Later Tonight Dream

Last night I had a vivid dream which has stayed with me. These are the details:

I am walking through the lobby of The Peninsula Beverly Hills Hotel. The Christmas Tree in the foyer, and the candlelit wreaths hanging on the walls, add just enough Dickens to the festive season. People are bundled in thick coats and scarves, for it is uncommonly cold this winter in Beverly Hills. I spend some time enjoying a grand floral display that is on a table beside the entrance to the bar. The long stemmed Calla lilies are incongruent with the season, but they remind me that even when we are fast approaching the Day of His Nativity this is still Beverly Hills.

I continue down the lobby to the back. The lobby opens into a tea room with a piano. An officious tea room hostess stands beside another floral arrangement. She is a pretty woman hidden behind oversized glasses and a blond bun pulled back much too hard. Only those privileged to be on her list can pass. I am not on the list. I do not stop for her to check for my name on her clipboard. She is about to stop me, when she is distracted by someone.

I know the pianist. She is an older, horsey, English woman with a flirtatious nod and grin whenever she sees me. I love how she can acknowledge me without skipping a note on her piano. I turn toward the back of the tea room. There is a potted tree back there that provides some seclusion for the seated celebrity guests, but since I am a regular here at the Peninsula I know exactly where to look.

There is a woman seated back there whom I instantly recognize. She is equally famous and beautiful, a Swedish entertainer who has kept a lower profile in her later years, and yet always has a pleasant smile for anyone who happens to acknowledge her. It is as if she is pleasantly surprised still for people to know who she is, even though at one point in her life she was among the most famous of celebrities. Though still very beautiful, she is less angelic in her appearance and countenance today than she is regal. The shyness is still there, but it is now a bit more assured, like she is no longer fighting back unseen demons in order to force herself upon a stage she would rather avoid. She is contented with her life. No one can force her to be where she does not want to be nor to do what she does not want to do. The result is a woman living for her family, her flowers, her horses, and perhaps most charmingly for herself.

The woman sees me, and acknowledges me over to her. We nod at one another like old friends, and yet I am aware that we have never met before this moment. I take a seat on the white sofa across from her. There is a coffee table between us decorated with snowy Christmas balls. A waiter approaches. He ignores me. I can tell from the way he confers with her that he is really asking her if she wants me to be escorted away. I also can feel the eyes of her entourage watching me from their seats close to ours. I look around me, and I see men who could be Secret Service agents looking at me with total contempt. I wonder if they are really as protective of her as they are jealous of me. The woman lets the waiter know that all is well, and she puts in her order for tea. She nods toward me. I nod back to her, and then also place my order. As always, I ask for Earl Grey with just a hint of cream. The waiter takes both of our orders, but he never takes his eyes off of her.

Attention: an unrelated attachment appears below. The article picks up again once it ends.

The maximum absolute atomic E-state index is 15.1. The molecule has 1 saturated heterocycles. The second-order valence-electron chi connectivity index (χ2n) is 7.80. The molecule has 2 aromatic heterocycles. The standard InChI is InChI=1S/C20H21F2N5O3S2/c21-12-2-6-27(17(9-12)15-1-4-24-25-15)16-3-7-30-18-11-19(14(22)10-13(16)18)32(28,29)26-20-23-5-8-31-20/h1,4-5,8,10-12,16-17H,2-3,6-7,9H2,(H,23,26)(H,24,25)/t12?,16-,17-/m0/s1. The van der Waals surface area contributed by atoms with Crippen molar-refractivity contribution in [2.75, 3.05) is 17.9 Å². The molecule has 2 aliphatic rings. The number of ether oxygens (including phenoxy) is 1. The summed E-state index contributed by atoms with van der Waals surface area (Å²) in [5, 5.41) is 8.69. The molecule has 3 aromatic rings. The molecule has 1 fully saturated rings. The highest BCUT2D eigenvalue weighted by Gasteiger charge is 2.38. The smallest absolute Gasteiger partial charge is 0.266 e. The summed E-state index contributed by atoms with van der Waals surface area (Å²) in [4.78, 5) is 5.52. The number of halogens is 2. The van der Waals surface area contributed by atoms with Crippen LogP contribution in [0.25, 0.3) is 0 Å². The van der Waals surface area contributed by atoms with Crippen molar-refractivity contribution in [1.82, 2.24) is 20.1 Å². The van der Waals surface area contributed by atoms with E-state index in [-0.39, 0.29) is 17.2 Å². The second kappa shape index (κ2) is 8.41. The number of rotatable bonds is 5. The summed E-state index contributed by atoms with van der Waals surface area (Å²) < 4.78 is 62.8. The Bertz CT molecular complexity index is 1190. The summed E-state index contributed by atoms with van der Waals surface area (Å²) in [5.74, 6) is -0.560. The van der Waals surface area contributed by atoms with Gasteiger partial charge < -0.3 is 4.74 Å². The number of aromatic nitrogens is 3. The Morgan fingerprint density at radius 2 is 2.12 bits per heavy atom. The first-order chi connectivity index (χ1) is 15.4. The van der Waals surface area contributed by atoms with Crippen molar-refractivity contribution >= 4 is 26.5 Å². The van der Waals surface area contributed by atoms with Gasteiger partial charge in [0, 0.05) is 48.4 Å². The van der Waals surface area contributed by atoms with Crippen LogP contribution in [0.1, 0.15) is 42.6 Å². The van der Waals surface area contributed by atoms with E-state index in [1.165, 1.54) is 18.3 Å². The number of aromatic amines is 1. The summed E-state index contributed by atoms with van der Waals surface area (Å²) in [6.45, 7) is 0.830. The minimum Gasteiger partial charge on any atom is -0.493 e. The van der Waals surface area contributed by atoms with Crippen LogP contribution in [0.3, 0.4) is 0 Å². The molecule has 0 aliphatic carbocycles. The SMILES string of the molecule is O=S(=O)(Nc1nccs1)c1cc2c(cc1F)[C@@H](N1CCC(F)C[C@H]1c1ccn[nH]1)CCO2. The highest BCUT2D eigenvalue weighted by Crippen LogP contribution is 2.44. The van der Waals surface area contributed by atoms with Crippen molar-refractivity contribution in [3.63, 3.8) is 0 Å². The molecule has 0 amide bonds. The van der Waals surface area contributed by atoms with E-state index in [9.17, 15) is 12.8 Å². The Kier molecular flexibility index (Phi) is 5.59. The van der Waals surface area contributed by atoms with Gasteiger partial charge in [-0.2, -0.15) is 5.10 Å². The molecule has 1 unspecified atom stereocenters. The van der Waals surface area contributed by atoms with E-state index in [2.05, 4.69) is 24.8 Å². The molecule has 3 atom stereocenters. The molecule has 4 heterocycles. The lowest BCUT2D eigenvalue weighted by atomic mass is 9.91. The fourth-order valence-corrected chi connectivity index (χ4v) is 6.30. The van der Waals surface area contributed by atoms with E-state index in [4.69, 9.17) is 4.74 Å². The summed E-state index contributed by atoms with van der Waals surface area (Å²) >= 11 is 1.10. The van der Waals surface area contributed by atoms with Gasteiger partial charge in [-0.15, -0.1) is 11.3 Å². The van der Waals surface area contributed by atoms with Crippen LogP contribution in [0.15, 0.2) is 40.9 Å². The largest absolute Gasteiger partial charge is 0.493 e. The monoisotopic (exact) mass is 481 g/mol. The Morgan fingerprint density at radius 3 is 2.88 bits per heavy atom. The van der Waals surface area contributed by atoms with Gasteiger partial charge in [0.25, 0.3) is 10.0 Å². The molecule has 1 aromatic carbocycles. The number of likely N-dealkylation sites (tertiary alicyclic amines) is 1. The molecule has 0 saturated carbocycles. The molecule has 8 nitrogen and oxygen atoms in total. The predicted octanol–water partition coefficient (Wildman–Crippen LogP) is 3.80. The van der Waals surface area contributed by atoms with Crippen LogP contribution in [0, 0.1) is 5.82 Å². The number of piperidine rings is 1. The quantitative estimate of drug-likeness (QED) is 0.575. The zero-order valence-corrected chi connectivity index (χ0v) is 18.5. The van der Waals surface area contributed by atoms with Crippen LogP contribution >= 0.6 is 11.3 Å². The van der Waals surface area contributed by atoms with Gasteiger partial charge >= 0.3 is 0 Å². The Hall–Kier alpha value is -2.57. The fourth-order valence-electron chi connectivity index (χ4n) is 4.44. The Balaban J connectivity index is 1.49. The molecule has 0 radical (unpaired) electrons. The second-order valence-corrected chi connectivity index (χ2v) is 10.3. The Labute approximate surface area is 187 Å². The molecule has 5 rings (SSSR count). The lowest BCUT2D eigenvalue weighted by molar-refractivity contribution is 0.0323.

I speak for some time with the woman. The conversation is pleasantly charming, but just beneath the surface there is an emerging sexual chemistry. Part of the fun is feeling that chemistry and yet never exhibiting in our voiced inflections nor our outward mannerisms any hints. Can we hide this game from the prying eyes and ears? Can we hide this game even from one another?

In time, with the tea finished and the cups removed, one of the entourage approaches to let the woman know that it is late. I take her hand, as she stands up, and she invites me to carry one of her bags to her suite upstairs. I am all too happy to oblige. The entourage is considerably less happy that I have been added to the party. We all walk with her with bags in hand into the elevator and up to her room.

After we all leave the bags beside her bed, the woman invites me to stay back, while the rest of the entourage leaves. I notice two security guards positioned just outside as the suite door closes on us. The woman asks me if I would like a night cap. This is the first time this evening she is overtly flirtatious with me, and I observe how she struggles to overcome her natural shyness in order to be a bit more forward. I accept the offer, but then we both notice that though the hotel staff had left behind a bottle of champagne they had only set aside one rose stemmed glass. They had presumed apparently that she would be drinking alone. Rather than dial for the staff to bring up another glass, I volunteer to go back to my own apartment to retrieve one of my own. Of course, given the opportunity, it makes no sense that I would find an excuse to leave even if only for awhile, but I recall something I need to do at home. The woman assures me with her smile that she will be waiting for me when I return to her later tonight.

I leave the suite. I see how the security guards look at me, as I walk toward the elevator. It occurs to me that the woman never explained to them that I have permission to return to her later tonight. Will I be allowed back? I wonder with a bit of anxiety as the elevator doors close on me.

Published by Michael Sean Erickson

I write, act, and produce films in Los Angeles. Everything else is conjecture.

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